Published: April 22, 2013

With the end of the semester and final exams right around the corner, it is a great time to think about how you can enhance your academic experience over the summer and to touch base with your academic advisor about your plans for next fall.  Your advisor can help guide you toward courses, internships, research opportunities and much, much more.

Get started by taking a few minutes to read the following Q&A's about academic advising.


What is in it for me?

Scheduling issues are the first things that come to mind, but we can help you enhance your academic experience in a number of other ways.  There are numerous resources available to students on the CU-Boulder campus and finding the right one for your particular circumstances or needs can often be a challenge.  Academic advisors are your map to navigating the many support offices, and they know the best way to take advantage of the available resources.  Some examples include:

  • How to get academic credit for volunteering
  • How to get paid for doing research
  • How to maximize your course selection to obtain a certificate, minor or additional major
  • Where to look for internships or research experience.

How will I fit in everything want to do in 4 years?  

So, you are interested in completing two majors, a minor, a certificate and doing study abroad. . . Oh, and you want to graduate in four years.  Careful planning is important to ensure timely graduation with one major and absolutely necessary if you are interested in pursuing other academic areas or opportunities within a set period of time.  Academic advisors help you with your planning by identifying courses that can apply to multiple requirements or aren’t offered every term.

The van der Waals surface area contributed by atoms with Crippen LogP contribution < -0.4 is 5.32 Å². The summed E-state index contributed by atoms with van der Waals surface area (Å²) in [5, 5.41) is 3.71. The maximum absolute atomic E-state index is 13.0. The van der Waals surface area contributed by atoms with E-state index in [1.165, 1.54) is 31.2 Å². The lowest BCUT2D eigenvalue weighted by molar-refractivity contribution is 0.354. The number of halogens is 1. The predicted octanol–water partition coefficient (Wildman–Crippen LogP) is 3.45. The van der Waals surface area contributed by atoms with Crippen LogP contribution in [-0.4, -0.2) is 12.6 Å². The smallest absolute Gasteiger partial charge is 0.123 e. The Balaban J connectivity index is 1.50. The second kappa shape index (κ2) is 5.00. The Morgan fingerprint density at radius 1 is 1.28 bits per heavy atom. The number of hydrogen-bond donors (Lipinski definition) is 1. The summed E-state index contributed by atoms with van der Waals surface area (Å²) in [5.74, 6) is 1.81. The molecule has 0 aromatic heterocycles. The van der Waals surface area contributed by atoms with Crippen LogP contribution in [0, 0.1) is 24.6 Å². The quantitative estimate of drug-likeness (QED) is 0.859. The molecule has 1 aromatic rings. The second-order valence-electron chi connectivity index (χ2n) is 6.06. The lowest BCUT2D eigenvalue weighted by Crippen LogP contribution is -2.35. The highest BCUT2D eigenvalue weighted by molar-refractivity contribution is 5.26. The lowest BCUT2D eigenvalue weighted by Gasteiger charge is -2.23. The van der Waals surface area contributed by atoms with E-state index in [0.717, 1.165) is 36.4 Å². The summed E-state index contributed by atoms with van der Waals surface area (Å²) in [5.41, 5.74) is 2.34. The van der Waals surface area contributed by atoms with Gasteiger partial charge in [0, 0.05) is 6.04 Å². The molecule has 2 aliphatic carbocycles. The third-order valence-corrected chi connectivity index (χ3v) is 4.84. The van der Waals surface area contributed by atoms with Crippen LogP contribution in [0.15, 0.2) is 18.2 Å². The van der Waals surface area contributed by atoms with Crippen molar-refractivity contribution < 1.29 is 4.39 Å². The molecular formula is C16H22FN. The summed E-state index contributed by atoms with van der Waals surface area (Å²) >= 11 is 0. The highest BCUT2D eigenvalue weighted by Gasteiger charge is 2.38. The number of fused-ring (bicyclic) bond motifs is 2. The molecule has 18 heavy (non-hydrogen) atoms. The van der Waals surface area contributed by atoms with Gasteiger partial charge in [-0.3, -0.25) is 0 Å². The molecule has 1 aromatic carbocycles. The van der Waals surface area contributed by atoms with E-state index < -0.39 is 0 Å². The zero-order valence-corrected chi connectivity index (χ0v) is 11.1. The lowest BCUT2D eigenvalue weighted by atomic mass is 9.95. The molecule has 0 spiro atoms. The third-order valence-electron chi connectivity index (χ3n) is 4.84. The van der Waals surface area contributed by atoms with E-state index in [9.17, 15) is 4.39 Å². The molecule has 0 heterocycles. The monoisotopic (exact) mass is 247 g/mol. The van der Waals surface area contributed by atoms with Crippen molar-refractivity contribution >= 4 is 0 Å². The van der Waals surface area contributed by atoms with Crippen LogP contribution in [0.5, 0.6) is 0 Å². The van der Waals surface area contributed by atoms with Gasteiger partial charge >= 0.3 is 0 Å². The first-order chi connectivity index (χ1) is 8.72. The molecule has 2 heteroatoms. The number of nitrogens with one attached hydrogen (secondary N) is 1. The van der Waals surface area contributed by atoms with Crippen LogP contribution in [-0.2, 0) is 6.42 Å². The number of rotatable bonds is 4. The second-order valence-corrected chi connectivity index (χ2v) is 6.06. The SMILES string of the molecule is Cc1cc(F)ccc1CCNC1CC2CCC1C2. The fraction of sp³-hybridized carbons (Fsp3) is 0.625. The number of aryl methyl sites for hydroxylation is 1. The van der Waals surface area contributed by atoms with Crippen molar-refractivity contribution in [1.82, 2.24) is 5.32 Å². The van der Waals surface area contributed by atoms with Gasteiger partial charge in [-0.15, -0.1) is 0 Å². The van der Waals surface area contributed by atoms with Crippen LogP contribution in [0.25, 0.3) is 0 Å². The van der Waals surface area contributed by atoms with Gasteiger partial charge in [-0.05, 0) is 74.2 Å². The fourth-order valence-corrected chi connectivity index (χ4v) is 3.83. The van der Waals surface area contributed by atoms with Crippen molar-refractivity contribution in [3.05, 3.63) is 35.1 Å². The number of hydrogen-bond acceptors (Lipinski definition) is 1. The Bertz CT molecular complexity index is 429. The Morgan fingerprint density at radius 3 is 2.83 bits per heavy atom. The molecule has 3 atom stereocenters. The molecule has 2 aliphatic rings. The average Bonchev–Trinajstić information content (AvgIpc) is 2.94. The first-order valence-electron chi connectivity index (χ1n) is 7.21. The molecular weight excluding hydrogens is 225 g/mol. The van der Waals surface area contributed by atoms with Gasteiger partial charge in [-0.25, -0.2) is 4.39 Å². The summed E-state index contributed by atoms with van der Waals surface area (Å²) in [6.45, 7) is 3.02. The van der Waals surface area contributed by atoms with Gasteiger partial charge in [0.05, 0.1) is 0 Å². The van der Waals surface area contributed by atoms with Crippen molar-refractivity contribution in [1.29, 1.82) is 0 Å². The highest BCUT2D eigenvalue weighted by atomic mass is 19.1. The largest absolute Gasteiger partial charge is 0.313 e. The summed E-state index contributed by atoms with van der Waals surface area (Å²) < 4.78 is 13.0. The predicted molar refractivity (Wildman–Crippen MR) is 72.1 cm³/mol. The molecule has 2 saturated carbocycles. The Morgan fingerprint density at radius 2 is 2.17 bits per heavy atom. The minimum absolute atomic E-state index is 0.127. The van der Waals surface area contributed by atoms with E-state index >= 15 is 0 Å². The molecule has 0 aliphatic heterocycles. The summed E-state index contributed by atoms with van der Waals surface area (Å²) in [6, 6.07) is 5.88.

But I don't know what I want to do. . . . 

The sheer number of academic options at CU-Boulder can certainly seem overwhelming.  It can feel like a huge menu and everything looks good!  Advisors can help you narrow down the choices and provide some meaningful guidance based on your interests, goals and strengths.  Especially in the first year, advisors are focused on helping you to explore and confirm you options.

I need help!  Where do I go?  

Are you struggling in a class?  Do you want to get more hands-on experience in your field of interest but don’t know where to start?  Do you find yourself uninspired and wondering what the heck you’re doing here?  Your advisor is there to help you, no matter what the issue is.  They may not have all the answers, but when they don’t, they will direct you to the appropriate resource on campus that can help. 

I feel like a small fish in a big pond.  

Students are often struck by the sheer size of CU-Boulder-with its own power plant, police station, and zip code- and it is easy to get lost, or feel a bit like a fish out of water.  Please remember that your advisor is “your person” on campus.  They are there to advocate, assist, guide and support you during your time at CU.  If you haven’t made a connection with your advisor yet, then make it a priority in the near future.  Let them know how things are going.  If you haven’t found that peer-connection that you are looking for, and that would help make CU feel more like a home-away-from-home, then talk to your advisor.  They can help connect you with student groups or peer organizations that match your interests and values. 

How do I find out who my advisor is?

When you go to your MyCUinfo account, your advisor(s) is listed on the student center page in a blue box on the right.